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16% of T&T getting continuous pipe-borne, potable water

THE Water and Sewerage Authority (WASA) said yesterday some 16% of T&T is currently receiving a continuous supply of pipe-borne, potable water.

This was revealed to a Joint Select Committee (JSC) of the Parliament, which is carrying out an “Enquiry into Management of WASA with specific reference to the 2020 Cabinet Sub-Committee’s Report on WASA and related recommendations”.

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The Authority, in the meantime, continues to face challenges in production and distribution, with acting chief executive officer Sherland Sheppard stating that some 40 to 50 per cent of the network’s potable water is lost in distribution.

Sheppard, under questioning from United National Congress (UNC) Senator Anil Roberts, also said he did not believe that repairing the network’s leaks was enough to solve problems meeting demand versus supply.

WASA’s infrastructure currently sports 3,169 leaks, a representative had stated in response to Roberts.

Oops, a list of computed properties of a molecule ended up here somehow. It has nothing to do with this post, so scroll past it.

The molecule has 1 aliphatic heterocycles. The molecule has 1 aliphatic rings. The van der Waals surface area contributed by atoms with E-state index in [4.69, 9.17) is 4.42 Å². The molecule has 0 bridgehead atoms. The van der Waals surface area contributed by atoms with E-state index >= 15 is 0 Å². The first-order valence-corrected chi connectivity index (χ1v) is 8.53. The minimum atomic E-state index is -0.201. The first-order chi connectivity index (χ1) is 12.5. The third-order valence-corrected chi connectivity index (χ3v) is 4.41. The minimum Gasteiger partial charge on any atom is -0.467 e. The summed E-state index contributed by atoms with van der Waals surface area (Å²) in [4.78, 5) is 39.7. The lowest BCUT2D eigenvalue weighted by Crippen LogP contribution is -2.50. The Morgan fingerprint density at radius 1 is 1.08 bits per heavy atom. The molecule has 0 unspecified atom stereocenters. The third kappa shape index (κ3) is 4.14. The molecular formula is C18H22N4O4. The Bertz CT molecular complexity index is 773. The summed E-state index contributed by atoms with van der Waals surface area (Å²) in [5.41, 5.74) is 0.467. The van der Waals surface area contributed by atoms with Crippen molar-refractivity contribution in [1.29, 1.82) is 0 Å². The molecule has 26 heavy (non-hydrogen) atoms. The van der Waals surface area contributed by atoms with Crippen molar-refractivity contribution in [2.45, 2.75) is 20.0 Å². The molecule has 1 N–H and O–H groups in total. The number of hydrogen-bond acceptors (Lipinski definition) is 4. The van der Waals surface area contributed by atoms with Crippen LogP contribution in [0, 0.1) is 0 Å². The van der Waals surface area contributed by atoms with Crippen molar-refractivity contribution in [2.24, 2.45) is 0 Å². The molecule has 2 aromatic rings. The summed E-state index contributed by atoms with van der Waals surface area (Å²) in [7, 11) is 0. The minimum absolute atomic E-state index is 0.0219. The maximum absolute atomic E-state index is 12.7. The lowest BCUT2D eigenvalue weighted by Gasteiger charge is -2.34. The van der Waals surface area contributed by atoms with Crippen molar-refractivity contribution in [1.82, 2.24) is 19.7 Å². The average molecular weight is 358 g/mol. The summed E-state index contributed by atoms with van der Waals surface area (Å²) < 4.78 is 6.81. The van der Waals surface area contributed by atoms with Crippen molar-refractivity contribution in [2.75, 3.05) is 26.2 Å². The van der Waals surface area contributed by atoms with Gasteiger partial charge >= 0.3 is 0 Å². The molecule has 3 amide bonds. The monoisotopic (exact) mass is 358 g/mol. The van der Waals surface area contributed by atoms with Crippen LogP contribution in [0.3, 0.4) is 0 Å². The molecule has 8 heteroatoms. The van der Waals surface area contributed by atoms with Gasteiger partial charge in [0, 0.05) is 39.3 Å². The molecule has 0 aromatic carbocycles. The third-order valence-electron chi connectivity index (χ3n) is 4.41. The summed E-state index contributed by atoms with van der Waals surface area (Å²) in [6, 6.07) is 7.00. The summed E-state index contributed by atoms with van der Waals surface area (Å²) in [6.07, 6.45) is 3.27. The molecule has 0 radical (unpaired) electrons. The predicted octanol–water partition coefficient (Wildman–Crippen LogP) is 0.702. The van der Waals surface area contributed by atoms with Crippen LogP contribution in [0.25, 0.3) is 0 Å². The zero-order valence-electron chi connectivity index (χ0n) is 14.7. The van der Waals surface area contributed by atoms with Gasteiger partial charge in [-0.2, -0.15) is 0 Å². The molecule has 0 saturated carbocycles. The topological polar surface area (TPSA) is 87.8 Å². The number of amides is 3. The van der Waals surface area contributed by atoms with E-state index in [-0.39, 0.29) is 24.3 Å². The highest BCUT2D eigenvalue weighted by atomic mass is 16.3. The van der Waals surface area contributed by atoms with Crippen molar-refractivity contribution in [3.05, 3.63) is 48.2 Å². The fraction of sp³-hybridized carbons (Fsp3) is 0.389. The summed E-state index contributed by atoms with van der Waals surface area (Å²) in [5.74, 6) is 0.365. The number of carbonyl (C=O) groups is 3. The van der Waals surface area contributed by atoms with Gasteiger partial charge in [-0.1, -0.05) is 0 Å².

Roberts later asked what was the percentage of the population receiving a “24/7” supply of pipe-borne water, which WASA operations director Shaira Ali stated was around 16 per cent. Roberts asked whether the percentage had reached 74 per cent in 2014, but the committee sought to move on.

Desal in demand

WASA’s purchase of desalinated water from the Desalcott plant in Pt Lisas, as well as from another private firm, Seven Seas Water in Pt Fortin, also came under scrutiny.

The Authority, which is supposed to embark on a water management and production restructuring plan, purchases 7.44 billion imperial gallons of desalinated water for domestic and commercial use.

With a decline in recent years for a demand for industrial use, Sheppard said, the ratio has changed to 25 million gallons per day for domestic use, and 15 million for commercial.

He said there was no reduction in the amount of desalinated water being purchased because of a demand in the domestic sector.

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Sheppard disclosed that WASA pays US$1 per cubic metre for water from Desalcott and US$1.39 to ­Seven Seas Water.

Roberts also asked whether Seven Seas, a foreign company, ­receives a rebate from the Trinidad and Tobago Electricity Commission (T&TEC).

16% of T&T getting continuous pipe-borne, potable water  Trinidad & Tobago Express Newspapers

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